“Ich bin vor jenen ‘tausend Jahren’, viel in der Welt herumgefahren. Schön war die Fremde, doch Ersatz. Mein Heimweh hieβ Savignyplatz.“
There is indeed something nostalgic about Savignyplatz, which finds its echo in many of the surrounding restaurants and bars housed in grand Wilhemine-style buildings. My favourite is the café that never sleeps – Schwarzes Café (‘Black Café’) at 148 Kantstraβe, two minutes from the square. It’s open round the clock and epitomises laid-back, dimly-lit Berlin café society. David Bowie and Iggy Pop hung out there in the late 1970s when it first opened. The more upmarket Paris Bar, a little further along Kantstraβe, has a glitzy cult following and a degree of egotism. Glossy photos on the walls bear witness to all the actors and film stars who have dined there. This was once the West Berlin restaurant to be seen in. By contrast, the wonderful Florian, tucked away at 52 Grolmanstraβe, is where the illustrious go to escape attention. Unsurprisingly, both the food and the service are both outstanding. Everything is organic and the menu has a South German accent. It’s open every day from 6pm and the kitchen serves food until midnight. Booking is essential.
Looking into the Schwarzes Café and Florian
For a traditional German meal in a cosy pub atmosphere complete with wooden panelling and curios, a visit to the Die Dicke Wirtin (‘The Fat Landlady’) on the north side of Savignyplatz is a must. This Berlin institution has been going strong for over 80 years and has the ‘quaint’ factor, and tends to attract group bookings by tour bus companies, so a table reservation is recommended here too.
The quaint interior of the Dicke Wirtin
For a retro feel though, I prefer the Zwiebelfisch (‘Onion Fish’) a café bar at 7-8 Savignyplatz, open from midday until six in the morning and still frequented by aspiring bohemians. Time stopped here in the 1960s and it’s still a perfect place for putting the world to rights in the early hours, surrounded by old posters and photos from West Berlin days. The Spectator magazine seems to agree with me. It describes the Zwiebelfisch as simply the best bar in the world.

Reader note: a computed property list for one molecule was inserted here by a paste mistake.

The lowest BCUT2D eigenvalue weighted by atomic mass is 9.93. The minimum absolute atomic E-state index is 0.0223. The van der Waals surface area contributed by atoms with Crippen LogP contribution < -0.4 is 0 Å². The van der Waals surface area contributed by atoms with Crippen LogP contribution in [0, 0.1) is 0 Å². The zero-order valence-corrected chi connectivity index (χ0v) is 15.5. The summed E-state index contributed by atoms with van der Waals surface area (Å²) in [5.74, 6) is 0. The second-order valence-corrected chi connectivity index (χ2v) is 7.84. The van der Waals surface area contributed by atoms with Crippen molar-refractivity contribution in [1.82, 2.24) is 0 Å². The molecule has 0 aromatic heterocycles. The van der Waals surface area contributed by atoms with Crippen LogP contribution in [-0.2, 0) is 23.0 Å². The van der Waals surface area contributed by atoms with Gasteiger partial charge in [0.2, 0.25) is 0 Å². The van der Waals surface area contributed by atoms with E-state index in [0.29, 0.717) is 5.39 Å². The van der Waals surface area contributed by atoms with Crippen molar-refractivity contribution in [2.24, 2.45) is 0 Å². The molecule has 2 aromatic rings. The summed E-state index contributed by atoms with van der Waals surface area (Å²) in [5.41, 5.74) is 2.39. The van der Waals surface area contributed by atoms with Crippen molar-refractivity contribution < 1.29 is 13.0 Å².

Chilling in the Zwiebelfisch
While on the subject of bars, the cool Hefner Bar on the corner of Savignyplatz and Kantstraβe, serves first-class cocktails to start or end the evening. It has that slick lounge bar quality that comes at a price. By contrast, the Gainsbourg le Club Americain, which has now moved to the south side of the square in the Jeanne-Mammen-Bogen, is an old Savignyplatz haunt with all the smoky Parisian hip and great cocktails its name promises, but in a Berlin setting under the S-Bahn arches. There’s live music from Thursdays to Saturdays.
Inside Hefner and outside Gainsbourg
But the most well-known music venues in this area are the A-Trane and Quasi Modo. A-Trane has a good restaurant as well as being a great jazz club. Quasi Modo, nearer Zoo Station, is a basement club under the Delphi-Filmpalast cinema and next to the Theater des Westens. It opened back in 1975 in what used to be a student pub and has a wide programme of live music as well as some cabaret and comedy. Both A-Trane and Quasi Modo have websites giving details of their music events in English.
The A-Trane entrance
Facing Savignyplatz itself there are about 10 restaurants to choose from. They all spill out on to the pavement and even in colder weather, people sit outside to enjoy the prospect of the square, huddled under the blankets provided. It’s always fun to walk around the square studying the different menus. I love Brel for its total Frenchness and the AndaLucia tapas café for its Spanish warmth. There are several perfectly good Italian restaurants to choose from, but nothing to beat the pizza at the 12 Apostel in the passage leading to the S-Bahn station. If you like Vietnamese food, I can recommend both Mr Hai and Friends and Pho Nguyen.
Pavement café society